'Plural Identities': Hybridity and the Case of Cornwall

Research output: Chapter in Book/Report/Conference proceedingChapterpeer-review


In 2002, Máiréad Nic Craith published what, for me, is perhaps her most important book: Plural Identities—Singular Narratives: The Case of Northern Ireland (Nic Craith 2002). Her purpose in this book was to explore the politics of
cultural traditions in Northern Ireland, looking beyond the widely accepted duality of ‘Catholic/Nationalist’ and ‘Protestant/Unionist’ to discover a multiple
complexity in which apparently oppositional identities might overlap or even
share cherished myths and narratives. Moreover, this complexity was dynamic,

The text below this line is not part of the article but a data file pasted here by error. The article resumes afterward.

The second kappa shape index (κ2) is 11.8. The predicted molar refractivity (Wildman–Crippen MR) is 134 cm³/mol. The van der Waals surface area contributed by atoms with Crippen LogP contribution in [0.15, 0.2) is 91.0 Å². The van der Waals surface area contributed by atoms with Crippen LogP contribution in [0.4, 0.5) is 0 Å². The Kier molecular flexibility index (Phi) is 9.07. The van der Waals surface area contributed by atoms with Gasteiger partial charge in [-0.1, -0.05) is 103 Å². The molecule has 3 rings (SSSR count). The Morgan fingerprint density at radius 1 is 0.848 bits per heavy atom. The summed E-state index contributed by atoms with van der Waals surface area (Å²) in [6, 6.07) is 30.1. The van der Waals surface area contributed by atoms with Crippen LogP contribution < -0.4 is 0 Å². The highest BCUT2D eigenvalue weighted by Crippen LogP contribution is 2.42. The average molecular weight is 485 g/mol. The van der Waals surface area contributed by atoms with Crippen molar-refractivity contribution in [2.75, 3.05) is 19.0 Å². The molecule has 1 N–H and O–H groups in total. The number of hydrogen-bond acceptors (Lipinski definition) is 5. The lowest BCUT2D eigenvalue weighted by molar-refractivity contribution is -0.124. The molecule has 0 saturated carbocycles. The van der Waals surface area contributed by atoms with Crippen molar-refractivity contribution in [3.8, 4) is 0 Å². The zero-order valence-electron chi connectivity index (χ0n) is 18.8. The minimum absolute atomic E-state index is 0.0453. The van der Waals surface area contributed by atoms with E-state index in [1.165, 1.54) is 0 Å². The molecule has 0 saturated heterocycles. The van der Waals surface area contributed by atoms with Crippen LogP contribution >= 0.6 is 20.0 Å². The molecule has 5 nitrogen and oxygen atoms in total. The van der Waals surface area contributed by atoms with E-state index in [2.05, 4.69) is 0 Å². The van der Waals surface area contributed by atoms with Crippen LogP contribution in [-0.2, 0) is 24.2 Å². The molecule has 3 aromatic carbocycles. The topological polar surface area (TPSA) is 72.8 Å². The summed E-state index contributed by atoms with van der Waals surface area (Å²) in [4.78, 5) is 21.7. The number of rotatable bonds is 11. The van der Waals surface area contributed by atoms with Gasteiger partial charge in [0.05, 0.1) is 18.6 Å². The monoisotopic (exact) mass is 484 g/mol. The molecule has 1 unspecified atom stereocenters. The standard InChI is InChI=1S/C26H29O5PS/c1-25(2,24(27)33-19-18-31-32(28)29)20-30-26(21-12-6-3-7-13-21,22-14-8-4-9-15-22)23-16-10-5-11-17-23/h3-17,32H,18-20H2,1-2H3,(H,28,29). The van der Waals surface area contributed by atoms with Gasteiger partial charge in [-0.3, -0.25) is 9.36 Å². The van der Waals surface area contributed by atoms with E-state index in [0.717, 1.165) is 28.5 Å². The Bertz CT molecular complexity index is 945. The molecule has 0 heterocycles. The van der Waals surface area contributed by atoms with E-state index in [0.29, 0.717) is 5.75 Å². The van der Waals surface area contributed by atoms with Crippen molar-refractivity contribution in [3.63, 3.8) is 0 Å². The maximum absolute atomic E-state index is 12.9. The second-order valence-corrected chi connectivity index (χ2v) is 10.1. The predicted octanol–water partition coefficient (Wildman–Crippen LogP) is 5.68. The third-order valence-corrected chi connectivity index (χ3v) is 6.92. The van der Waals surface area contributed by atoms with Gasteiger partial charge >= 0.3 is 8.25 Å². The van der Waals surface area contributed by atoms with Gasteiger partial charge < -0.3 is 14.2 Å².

open to continued negotiation, with shifting as well as blurred boundaries between ostensibly distinct traditions. Religious belief, cultural and linguistic symbolism, and other ethnic signifiers turned out to be less exclusive than conventional wisdom might suggest, so that ‘Celtic’, ‘Ulster-Scots’, ‘English’ and other supposedly distinct categories were best understood as political constructions designed to suit particular historical situations. Ironies, paradoxes and contradictions were commonplace. Thus, for example, Catholic/Nationalists and Protestant/ Unionists could each assert a ‘Celtic’ identity, albeit with varying
narratives, while both groups energetically laid (oppositional) claim to the Ulster
folkloric, Cú Chulainn.
Original languageEnglish
Title of host publicationPer Scribendum, Sumus
Subtitle of host publicationEthnopoesis, or Writing Heritage
EditorsUllrich Kockel, Philip McDermott, Liam Campbell
Place of PublicationZurich
PublisherLit Verlag GmbH & Co. KG Wien
Number of pages7
ISBN (Electronic)9783643963574
ISBN (Print)9783643913579
Publication statusPublished - 2020


  • Cornwall identity
  • Cornish History


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